Archaeologists discover ancient treasures at an Iraqi site detonated by ISIS


Shafaq News / German archaeologists have discovered an ancient palace in Iraq, which they could not reach until after the area was detonated by ISIS.

"The extremists have caused big destruction, but this has provided insights for us," said Peter Megalis, professor of archeology at Heidelberg University.

In the summer of 2014, ISIS supporters stormed Mosul city northern Iraq and subsequently blew up a mosque over a hill above the tomb of Prophet Yunus.

The mosque was built over a military palace of the Assyrian Empire. After the bombing, ISIS followers began digging a system of tunnels hundreds of meters under the rubble, according to Megalis.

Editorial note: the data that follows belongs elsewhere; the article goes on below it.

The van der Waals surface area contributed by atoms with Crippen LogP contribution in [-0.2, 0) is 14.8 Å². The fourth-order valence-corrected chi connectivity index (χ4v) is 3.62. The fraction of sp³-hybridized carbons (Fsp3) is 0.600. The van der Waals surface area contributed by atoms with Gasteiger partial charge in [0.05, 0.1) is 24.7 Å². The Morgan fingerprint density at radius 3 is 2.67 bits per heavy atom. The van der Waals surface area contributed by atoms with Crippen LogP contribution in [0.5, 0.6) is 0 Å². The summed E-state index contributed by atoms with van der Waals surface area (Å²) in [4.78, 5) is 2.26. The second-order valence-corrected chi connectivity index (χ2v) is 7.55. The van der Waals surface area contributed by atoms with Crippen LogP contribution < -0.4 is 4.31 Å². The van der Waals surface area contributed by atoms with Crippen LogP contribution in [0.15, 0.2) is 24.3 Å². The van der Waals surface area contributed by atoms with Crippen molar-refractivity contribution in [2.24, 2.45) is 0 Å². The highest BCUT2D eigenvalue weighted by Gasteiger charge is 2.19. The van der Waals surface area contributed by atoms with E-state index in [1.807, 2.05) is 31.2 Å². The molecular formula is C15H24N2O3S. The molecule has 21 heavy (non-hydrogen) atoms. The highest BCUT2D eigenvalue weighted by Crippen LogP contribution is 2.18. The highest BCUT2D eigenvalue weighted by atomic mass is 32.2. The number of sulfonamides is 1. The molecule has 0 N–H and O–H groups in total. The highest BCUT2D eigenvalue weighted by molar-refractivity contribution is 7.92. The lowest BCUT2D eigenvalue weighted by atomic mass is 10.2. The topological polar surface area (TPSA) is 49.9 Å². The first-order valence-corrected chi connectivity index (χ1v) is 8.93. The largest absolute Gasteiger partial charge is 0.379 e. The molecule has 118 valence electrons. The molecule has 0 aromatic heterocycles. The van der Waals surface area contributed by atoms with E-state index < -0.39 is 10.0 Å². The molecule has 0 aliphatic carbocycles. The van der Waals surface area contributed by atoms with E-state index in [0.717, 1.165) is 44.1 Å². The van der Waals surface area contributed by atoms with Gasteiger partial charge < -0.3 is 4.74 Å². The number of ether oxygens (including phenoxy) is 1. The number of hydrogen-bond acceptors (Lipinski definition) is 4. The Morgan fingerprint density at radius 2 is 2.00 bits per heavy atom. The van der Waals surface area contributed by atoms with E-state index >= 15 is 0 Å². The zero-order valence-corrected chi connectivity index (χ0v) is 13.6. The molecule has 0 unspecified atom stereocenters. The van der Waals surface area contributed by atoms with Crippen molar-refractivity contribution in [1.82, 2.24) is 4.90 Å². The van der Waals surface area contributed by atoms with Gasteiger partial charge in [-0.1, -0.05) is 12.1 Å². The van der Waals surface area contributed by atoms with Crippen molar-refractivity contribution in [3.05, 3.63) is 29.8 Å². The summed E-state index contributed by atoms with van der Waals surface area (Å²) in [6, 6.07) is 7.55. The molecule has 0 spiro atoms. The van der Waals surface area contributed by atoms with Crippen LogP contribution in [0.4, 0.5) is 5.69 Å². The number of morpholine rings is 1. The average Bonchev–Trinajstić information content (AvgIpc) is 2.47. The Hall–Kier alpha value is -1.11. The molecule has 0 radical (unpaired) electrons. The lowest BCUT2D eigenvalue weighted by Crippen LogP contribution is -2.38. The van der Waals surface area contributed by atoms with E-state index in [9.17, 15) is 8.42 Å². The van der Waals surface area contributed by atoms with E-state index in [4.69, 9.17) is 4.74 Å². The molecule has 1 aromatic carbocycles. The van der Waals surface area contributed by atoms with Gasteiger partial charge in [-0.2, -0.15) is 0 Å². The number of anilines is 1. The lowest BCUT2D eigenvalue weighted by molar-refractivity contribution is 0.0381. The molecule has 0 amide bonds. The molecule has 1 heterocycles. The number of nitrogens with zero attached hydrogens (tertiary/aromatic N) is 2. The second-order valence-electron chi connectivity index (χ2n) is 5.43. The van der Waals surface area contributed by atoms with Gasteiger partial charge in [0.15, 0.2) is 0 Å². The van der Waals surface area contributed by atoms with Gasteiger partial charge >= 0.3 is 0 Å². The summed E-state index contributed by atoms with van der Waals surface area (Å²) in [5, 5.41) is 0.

When Iraqi security forces regained control of the city in 2017, the tunnels were preserved, along with access to the military palace. At the request of the General Authority for Heritage and Antiquities of Iraq, researchers from the University of Heidelberg began exploring the site.

Scientists have discovered rare archaeological treasures in the tunnels. Inside the tunnel system, they found the Throne Room of the Military Palace, which was approximately 55 meters long. "The palace is partly well preserved," said Megalis.

ISIS organization destroyed several monuments during its control of large areas of Iraq and Syria. In southern Mosul, the organization destroyed an Assyrian palace of nearly three thousand years in the former royal city of Nimrod, and the organization's members wanted to destroy everything they considered "infidels".

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